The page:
Don’t buy a solar battery system from a door-to-door salesperson, or from a salesperson who cold calls you on the phone. If you have signed a contract in this way, take advantage of the 10-day cooling off period under consumer law to cancel the contract, and then take your time to do your homework, plan your system and find a quality battery installer.
Do I need approval from the electricity distributor to install a battery?
Your installer will manage the grid connection process for you. The process is often straightforward, although additional time or fees may apply when connecting larger systems.
To connect a solar or solar battery system to the grid, your installer applies to your local electricity distributor. A rooftop solar system always requires application approval from the electricity distributor.
If you are installing a battery with solar, it will be managed by your installer as part of the same approval process. If a battery is retrofitted to an existing solar PV system, an amendment to the connection agreement is required.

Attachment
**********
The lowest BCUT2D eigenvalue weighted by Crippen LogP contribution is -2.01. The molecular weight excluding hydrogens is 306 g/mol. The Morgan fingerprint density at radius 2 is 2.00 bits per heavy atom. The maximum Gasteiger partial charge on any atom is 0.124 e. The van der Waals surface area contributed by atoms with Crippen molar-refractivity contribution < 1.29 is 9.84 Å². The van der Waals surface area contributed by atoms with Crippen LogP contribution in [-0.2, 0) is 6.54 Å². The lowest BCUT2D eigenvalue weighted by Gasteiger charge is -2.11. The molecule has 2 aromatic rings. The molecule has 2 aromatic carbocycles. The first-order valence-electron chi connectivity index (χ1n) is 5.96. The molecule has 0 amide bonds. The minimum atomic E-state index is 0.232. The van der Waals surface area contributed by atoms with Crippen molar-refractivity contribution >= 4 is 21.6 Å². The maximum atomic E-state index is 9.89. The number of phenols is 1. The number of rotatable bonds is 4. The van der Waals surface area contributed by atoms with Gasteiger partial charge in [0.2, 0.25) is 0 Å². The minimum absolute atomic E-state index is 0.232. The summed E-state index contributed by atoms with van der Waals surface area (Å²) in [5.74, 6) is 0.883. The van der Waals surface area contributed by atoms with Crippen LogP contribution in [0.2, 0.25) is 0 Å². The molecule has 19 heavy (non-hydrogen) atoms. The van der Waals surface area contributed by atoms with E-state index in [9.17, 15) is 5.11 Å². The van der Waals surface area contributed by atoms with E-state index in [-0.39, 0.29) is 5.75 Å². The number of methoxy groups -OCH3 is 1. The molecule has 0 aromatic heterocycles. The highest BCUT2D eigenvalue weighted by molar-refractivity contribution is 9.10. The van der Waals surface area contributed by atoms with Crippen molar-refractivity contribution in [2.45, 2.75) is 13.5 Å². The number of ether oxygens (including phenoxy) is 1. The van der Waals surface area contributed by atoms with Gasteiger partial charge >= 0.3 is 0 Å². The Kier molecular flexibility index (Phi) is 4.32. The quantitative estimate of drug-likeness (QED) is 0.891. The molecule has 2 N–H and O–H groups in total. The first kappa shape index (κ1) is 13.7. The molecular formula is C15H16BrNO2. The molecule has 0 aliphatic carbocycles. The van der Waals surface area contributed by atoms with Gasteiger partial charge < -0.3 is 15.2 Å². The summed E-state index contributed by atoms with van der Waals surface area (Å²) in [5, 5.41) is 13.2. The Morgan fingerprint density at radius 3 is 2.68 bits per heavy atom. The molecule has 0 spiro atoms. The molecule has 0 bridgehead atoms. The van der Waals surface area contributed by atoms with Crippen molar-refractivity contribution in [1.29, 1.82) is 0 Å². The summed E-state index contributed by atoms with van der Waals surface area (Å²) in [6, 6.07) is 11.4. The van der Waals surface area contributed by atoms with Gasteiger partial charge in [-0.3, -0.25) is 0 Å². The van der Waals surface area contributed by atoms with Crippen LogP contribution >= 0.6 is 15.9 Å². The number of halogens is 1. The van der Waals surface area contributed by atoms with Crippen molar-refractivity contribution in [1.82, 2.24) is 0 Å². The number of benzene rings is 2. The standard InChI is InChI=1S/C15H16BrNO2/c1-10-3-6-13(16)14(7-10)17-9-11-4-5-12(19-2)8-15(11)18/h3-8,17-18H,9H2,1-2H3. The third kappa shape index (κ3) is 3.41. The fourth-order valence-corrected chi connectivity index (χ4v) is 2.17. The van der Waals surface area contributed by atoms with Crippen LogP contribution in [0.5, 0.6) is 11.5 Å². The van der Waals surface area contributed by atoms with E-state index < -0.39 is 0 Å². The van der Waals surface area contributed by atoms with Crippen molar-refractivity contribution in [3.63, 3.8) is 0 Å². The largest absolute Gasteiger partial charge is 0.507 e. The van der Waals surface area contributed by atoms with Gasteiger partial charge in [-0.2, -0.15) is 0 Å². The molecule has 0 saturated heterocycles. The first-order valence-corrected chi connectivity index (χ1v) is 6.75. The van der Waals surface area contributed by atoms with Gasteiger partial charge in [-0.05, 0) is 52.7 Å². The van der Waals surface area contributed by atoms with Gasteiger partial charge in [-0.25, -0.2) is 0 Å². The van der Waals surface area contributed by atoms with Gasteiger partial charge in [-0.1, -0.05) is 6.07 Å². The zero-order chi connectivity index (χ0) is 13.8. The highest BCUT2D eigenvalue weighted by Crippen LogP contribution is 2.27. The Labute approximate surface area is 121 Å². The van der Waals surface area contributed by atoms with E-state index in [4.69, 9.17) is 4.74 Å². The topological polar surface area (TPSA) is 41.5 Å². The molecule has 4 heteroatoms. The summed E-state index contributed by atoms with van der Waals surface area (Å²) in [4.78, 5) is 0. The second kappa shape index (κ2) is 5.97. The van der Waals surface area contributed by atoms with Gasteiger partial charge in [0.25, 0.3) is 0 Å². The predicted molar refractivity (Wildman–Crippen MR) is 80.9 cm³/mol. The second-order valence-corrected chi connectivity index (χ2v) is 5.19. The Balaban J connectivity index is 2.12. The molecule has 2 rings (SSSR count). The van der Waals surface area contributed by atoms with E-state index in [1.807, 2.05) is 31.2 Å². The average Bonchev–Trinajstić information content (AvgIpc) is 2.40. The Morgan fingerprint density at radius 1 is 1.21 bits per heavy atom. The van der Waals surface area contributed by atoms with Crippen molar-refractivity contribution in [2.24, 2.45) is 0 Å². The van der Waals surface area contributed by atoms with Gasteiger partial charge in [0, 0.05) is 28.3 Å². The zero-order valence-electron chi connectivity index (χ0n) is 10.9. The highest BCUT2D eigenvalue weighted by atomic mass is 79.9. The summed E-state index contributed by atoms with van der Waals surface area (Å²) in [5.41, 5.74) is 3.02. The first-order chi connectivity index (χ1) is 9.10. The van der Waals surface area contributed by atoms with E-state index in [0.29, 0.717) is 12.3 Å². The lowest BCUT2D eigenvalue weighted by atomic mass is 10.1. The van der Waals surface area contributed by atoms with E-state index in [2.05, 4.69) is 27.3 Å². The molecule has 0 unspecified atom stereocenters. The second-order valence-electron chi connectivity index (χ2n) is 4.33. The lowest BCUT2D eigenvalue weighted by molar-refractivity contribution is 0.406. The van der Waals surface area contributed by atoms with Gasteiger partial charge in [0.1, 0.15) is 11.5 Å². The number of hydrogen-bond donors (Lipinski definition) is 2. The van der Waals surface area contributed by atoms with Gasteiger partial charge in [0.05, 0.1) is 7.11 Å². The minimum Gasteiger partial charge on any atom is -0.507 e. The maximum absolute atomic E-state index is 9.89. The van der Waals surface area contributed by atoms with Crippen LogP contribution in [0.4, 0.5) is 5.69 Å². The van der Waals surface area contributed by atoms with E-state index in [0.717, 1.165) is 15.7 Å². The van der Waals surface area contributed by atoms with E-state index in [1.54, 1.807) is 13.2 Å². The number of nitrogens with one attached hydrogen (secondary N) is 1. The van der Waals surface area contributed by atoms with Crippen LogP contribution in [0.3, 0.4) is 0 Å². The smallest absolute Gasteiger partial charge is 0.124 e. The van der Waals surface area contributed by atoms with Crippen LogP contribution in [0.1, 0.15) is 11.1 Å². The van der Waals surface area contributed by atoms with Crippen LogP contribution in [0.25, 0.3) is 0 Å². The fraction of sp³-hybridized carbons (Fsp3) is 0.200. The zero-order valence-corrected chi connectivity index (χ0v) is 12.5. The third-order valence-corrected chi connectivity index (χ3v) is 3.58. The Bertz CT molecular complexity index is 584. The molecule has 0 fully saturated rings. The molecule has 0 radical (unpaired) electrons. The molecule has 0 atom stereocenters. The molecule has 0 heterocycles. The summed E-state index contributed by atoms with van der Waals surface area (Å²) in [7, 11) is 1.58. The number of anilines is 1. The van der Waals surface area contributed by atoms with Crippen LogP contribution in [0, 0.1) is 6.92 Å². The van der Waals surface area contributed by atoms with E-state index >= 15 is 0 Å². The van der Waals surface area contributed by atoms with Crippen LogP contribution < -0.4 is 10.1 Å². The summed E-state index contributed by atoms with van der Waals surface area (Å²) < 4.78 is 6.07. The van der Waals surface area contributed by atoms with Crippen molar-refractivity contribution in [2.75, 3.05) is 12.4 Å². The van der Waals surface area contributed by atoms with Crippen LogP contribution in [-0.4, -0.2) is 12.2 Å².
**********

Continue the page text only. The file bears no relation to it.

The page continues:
Installer and quotation checklist, including tips for evaluating quotes
Grid-connected batteries for solar battery systems are relatively new. None of the currently available products in the Australian market have been around for more than about five years. Consider the following advice when buying a grid-connected battery, either as part of a solar battery system or on its own.
- Get at least three quotes of roughly the same system size and functionality. That way you can compare ‘apples with apples’.
- Make sure the installer is an A Grade electrician, Clean Energy Council (CEC) Accredited with Battery Endorsement, and that the company is a .
- Inform yourself. Given grid-connected batteries are relatively new, have a look on some web based consumer forums to see feedback about specific products such as the . The compares various chemistries and products available in the Australian market against claims made by manufacturers.
- Confirm with the ability of your property to connect a battery to the grid.